Thursday, November 29, 2012

It Takes a Village

It takes a village to raise a child but it also takes one to care for a sick pet. As a caregiver for some of my family members I can tell you it’s stressful. But to be honest, it’s by far easier caring for a person than it is a sick pet. I’m lucky enough to have my mom helping me care for a senior kitty with health issues in my home right now. I was also lucky enough to have her helping me with Alex when she was alive. But I get a lot of emails from people who are doing this all alone. I cannot imagine trying to give a shot to a sick and irritated cat by myself. My sister’s cat Midnight is a little sweetheart and I can pretty much pill her, give fluids, shots, etc. by myself if need be. But what do you do when it’s just you and your cat is completely uncooperative?

Things are getting better and easier in that regard thanks to new methods and medications. These days you can get a whole slew of medications compounded into either liquid form that you squirt into their mouths, or transdermals that you rub onto their ears. They also sell special bags where you can zip your kitty up for easier maneuvering. I don't know how well that works though, kitty may get even more irritated but I've heard of some using it with great success. If you can afford it you can have your vet come to your home or even call in a mobile vet for things like shots, fluids, etc. This might be a better solution than carting kitty off in a carrier each time to go to your vet’s office. Travel for most kitties is very stressful and can even be debilitating for some. My poor Alex used to vomit each and every time we went to the vet so I tried to do as much for her at home as I could. I even had the vet show me how to change her dressing for her feeding tube; something I don’t recommend unless you’re very good with this sort of thing. I had a mini hospital set up in my kitchen for her and my mom, who lives downstairs from me, would come upstairs several times per day and help me. She would hold and soothe Alex as I’d give her sub q fluids, her tube feedings, shots and pills. Again, Alex was a good patient, I was lucky. But I’ve learned that soothing a kitty by playing soft music and speaking quietly to them works great. You can also try flower essences, rescue remedy and keeping a Feliway diffuser plugged in next to the area you give kitty their medication. Never use anything like essential oils as they are toxic! Make sure there are no loud noises and/or talking going on other than the soothing and soft sounds of yours and your helper’s voice. Try to be calm yourself, kitty will know if you’re nervous, believe me. They are sensitive and perceptive. Try to stick with a routine of doing treatments and medications at the same time each day.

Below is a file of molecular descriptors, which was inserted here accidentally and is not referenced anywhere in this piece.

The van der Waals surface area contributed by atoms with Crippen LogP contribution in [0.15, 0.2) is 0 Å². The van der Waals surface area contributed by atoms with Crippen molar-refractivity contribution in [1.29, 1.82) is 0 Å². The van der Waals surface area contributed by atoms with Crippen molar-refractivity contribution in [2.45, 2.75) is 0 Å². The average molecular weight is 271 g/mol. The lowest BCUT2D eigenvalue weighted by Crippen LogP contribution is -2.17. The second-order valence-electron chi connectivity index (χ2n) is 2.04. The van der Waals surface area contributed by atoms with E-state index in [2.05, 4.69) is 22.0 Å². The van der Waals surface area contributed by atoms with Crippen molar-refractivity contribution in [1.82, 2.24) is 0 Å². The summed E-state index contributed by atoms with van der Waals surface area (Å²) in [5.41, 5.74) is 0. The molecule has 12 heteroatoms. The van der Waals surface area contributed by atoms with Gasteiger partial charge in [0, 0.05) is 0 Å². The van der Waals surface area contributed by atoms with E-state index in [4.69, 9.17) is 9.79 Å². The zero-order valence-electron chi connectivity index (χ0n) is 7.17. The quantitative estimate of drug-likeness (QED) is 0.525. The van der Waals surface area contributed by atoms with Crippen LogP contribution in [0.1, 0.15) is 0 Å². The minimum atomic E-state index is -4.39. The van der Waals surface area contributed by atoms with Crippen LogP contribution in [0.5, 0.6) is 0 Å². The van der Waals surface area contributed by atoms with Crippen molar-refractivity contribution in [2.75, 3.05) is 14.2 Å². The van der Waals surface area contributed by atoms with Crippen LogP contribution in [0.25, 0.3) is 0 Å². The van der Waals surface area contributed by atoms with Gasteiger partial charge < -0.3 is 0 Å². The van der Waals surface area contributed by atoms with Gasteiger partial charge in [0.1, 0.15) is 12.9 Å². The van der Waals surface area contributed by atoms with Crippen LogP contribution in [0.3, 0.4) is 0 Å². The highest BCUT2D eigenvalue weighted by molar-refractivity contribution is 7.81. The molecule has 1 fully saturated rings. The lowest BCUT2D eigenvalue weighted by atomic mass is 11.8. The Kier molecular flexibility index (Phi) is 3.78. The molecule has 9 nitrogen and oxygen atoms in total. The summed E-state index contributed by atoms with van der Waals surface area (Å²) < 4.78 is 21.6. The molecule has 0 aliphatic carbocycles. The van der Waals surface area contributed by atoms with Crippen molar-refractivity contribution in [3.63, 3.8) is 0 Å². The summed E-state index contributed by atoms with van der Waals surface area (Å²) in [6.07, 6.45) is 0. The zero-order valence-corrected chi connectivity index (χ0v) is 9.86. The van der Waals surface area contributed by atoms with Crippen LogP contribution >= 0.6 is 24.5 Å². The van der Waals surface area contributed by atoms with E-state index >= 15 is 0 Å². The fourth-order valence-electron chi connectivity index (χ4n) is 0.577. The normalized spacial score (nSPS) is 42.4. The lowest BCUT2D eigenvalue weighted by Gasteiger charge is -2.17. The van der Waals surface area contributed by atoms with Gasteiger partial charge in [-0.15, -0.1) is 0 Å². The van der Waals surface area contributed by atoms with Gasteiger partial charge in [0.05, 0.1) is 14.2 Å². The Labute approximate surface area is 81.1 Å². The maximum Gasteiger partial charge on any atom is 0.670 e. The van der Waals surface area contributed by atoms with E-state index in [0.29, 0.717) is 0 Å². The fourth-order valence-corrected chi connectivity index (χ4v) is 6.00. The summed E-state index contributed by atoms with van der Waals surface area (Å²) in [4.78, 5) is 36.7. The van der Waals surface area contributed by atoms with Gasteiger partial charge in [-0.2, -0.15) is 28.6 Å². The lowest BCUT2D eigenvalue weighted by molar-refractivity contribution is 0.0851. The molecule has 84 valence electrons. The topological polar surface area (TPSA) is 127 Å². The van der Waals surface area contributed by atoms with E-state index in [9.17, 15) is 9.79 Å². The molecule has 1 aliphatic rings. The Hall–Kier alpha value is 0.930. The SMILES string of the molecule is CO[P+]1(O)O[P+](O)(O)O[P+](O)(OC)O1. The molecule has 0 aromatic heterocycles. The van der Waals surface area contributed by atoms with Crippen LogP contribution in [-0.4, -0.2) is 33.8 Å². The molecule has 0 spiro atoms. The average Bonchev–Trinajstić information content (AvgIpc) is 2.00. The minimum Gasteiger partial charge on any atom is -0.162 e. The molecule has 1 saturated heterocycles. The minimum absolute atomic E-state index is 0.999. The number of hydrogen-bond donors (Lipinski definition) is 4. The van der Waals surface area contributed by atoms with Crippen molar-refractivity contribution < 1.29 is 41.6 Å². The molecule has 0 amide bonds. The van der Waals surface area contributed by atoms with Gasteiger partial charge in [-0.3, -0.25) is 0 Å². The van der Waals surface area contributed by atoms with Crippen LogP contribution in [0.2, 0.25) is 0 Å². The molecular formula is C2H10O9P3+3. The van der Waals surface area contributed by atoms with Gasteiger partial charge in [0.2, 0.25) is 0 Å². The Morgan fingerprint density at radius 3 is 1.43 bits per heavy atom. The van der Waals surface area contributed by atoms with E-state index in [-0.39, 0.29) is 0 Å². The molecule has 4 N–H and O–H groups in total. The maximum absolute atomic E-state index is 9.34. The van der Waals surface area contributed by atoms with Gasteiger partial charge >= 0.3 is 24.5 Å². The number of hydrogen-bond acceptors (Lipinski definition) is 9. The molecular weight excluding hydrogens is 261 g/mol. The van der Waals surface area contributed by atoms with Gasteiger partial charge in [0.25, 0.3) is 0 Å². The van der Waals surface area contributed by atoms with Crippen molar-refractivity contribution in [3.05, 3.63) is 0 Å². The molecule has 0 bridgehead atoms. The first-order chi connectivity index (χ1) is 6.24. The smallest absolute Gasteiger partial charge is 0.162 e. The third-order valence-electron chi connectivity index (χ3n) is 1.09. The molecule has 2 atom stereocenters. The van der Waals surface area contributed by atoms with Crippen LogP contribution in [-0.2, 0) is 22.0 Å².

And I know I say this a lot but don’t forget about having support for yourself as well. Caring for them is a full time job that is exhausting. Recently I had to put out an SOS for help and the response I got was overwhelming. I always knew I was grouped with wonderful and caring people. But when you’re stressed, afraid and in need of help, that’s when you really find out how much people care about you. And I sure did! Having the support you need to get through a hard time is vitally important and for me it’s just something I cannot live without. I have found that the animal community are the best and most loving people in the world and while you won’t see me running through the streets shouting “Merry Christmas, it’s a wonderful life”, (from the movie of course), I do right now feel rich inside and well cared for. This helps me be a much better pet parent to my two healthy ones, and a better nurse maid to my sick little one. Positive energy, no matter how it comes to you, keeps you going. Whether its emails saying they love you, they are sending their prayers and hugs; or whether they help you out in other ways needed at the moment. Take it and use that energy for your sick pet and yourself. Know that when the time comes, you can return the favor because that’s what our community is all about. That’s what our worldwide village is made up of; love, support, caring and positive energy. And I’m so very grateful for that. 

Tuesday, November 20, 2012

The War on IBD

It’s been almost four years since I started IBDKitties and although I always knew it would be an important resource, what I didn’t know is how much more prevalent IBD would become. To say it’s a war on IBD would be an understatement as I now have readers from every corner of the globe. And while I’m glad I can bring much needed information to pet parents struggling to treat this awful condition, it just shows me how much worse it’s gotten and how much more work there is yet to do. Thankfully since the site began there are a lot more studies, trials and research happening and many more ways to treat it. There is also a vast improvement in how veterinarians deal with IBD and its ever growing associated conditions.